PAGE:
THERE are first novels writers can't seem to match -- Ralph Ellison's ''Invisible Man'' is the archetype here. There's the posthumous first novel -- John Kennedy Toole's ''Confederacy of Dunces,'' for example -- that makes you wonder what might have been. There are fireplace firsts, books that young writers, sometimes wisely, push into the flames instead of into print. Harry Crews had four novels rejected before publishing ''The Gospel Singer.'' (''Burn it, son,'' one of Crews's writing teachers told him about an early manuscript. ''Fire's a great refiner.'') Contemporary first novels are tougher calls. You weigh the chance of discovering a terrific new voice against the fear of plunking down $24 for an apprentice work. It's safer to wait a few novels, for a reputation to grow. But there's nothing like getting in early.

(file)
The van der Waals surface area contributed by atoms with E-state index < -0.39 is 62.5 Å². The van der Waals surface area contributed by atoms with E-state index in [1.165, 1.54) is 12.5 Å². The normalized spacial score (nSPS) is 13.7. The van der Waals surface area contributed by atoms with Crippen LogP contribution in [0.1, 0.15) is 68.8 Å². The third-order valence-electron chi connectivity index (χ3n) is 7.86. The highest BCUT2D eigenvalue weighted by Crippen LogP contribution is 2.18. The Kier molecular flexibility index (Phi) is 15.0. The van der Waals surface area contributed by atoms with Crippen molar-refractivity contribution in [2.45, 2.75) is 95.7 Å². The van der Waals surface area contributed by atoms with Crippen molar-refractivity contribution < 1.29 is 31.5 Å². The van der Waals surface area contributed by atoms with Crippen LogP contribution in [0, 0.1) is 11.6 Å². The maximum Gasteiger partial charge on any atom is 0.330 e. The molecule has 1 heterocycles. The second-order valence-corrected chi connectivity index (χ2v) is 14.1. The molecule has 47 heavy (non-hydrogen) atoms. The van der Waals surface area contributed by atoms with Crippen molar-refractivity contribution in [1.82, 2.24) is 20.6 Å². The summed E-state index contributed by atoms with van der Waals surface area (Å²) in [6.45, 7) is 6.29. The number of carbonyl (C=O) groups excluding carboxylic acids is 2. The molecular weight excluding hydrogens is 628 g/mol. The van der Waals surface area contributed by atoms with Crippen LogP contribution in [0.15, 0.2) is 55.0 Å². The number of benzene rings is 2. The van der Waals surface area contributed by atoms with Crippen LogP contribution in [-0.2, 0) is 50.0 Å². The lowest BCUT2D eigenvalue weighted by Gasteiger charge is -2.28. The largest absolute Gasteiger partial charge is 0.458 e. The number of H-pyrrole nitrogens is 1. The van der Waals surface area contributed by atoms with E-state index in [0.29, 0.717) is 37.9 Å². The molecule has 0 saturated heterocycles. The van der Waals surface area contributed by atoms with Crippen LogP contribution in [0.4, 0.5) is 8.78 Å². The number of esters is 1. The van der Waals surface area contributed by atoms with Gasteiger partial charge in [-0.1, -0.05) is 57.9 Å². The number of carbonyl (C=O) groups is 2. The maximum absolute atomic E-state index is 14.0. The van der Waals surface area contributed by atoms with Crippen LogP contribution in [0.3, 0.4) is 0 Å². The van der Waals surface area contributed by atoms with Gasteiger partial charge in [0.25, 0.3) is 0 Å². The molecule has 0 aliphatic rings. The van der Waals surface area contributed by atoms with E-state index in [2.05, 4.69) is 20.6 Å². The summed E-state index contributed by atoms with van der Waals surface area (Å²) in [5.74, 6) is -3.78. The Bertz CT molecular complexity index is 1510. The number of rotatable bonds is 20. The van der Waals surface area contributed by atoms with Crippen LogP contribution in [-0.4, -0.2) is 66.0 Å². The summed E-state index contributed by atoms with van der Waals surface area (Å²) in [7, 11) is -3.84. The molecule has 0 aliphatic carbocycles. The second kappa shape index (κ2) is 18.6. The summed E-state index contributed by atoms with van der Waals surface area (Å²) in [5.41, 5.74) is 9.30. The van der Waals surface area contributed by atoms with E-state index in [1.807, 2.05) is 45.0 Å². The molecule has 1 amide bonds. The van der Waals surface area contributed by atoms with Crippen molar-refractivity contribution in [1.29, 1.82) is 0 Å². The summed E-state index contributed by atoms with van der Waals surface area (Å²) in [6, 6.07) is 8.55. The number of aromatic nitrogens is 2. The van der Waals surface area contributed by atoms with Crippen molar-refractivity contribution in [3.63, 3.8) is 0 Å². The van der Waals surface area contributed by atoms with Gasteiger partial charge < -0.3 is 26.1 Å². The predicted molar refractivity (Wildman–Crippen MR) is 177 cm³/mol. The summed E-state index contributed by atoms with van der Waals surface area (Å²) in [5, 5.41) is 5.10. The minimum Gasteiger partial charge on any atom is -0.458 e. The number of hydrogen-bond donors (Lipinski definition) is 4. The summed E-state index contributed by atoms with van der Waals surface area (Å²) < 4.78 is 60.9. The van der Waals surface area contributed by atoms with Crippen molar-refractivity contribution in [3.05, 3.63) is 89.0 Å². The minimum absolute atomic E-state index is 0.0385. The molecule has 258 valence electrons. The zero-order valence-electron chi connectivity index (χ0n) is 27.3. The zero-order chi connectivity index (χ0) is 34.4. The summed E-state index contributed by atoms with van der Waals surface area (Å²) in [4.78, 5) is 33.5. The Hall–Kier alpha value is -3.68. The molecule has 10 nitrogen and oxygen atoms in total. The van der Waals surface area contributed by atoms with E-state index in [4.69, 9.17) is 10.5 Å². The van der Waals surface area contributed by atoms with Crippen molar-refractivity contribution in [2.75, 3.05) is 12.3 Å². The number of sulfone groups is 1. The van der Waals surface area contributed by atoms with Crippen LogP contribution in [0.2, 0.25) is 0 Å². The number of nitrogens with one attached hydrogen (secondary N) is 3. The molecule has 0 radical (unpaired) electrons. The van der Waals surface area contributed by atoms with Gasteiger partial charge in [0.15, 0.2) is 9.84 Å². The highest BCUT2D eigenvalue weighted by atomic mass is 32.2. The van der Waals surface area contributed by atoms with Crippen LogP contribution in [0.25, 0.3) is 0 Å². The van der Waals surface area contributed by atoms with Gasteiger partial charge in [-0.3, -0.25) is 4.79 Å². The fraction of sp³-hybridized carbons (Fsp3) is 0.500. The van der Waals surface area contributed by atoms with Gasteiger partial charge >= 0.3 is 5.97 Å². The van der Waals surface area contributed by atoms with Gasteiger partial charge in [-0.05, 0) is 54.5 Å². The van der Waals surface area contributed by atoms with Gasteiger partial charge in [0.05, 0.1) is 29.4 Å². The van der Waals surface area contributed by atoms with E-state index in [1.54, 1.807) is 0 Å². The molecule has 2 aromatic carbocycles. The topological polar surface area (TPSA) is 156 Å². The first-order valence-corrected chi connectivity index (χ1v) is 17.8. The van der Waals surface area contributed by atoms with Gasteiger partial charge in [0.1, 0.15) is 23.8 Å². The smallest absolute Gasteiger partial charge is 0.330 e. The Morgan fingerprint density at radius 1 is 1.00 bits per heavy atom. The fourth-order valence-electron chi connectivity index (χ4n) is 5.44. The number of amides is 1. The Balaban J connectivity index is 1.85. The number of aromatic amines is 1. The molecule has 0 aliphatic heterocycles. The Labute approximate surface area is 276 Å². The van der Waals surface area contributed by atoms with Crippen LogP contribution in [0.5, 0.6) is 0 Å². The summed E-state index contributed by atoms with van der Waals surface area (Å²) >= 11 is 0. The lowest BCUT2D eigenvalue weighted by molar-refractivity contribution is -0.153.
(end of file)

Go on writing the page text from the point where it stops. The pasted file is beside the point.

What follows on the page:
No need to wait on Lucia Nevai. Her novel, SERIOUSLY (Little, Brown, $23.95), is full of elements that might be found in any first novel: a yearning young narrator who's a bit at sea; a tragic family history; a brush with romance; a discovery of vocation. Its protagonist, Tamara Johanssen, has landed in Dustin, a small town in upstate New York. She's on the rebound from a life lived recklessly and demolished early by her crazy mother, who burned down the family's house, killing herself and Tamara's father and younger sister. Tamara's story unfolds episodically. Each chapter focuses on one or two people she has known: the cranky couple who run the local insurance agency; her older sister, Nora, who is a TV producer; her gentlemanly lover, Boz; her trashy but proud neighbor, Glorine. The novel skips back and forth in time, building cumulatively and almost effortlessly, until we arrive at a moment that upends Fellini's ''8 1/2,'' placing Tamara at the center of a group of ex-lovers and admirers. Along the way, Nevai delivers pleasures both large and small in sly, lively prose. She has a neat ability to make her descriptive sentences do double duty as jokes: ''There was Henry in his hat out in back of both our stores, looking for something to take apart and never put back together.'' She has a sure sense of metaphor. (Girls press themselves against a wall until they are ''flat as stickers''; an economy car sounds ''as if the same motor were used in blenders.'') ''There was something sprightly in the technique,'' Tamara says of a drawing she admires. This assured novel -- the author has also published two previous story collections -- is sprightly and then some. Nevai's voice has wisdom and charm, and with ''Seriously'' she announces a large talent. It will be interesting to see where it takes her.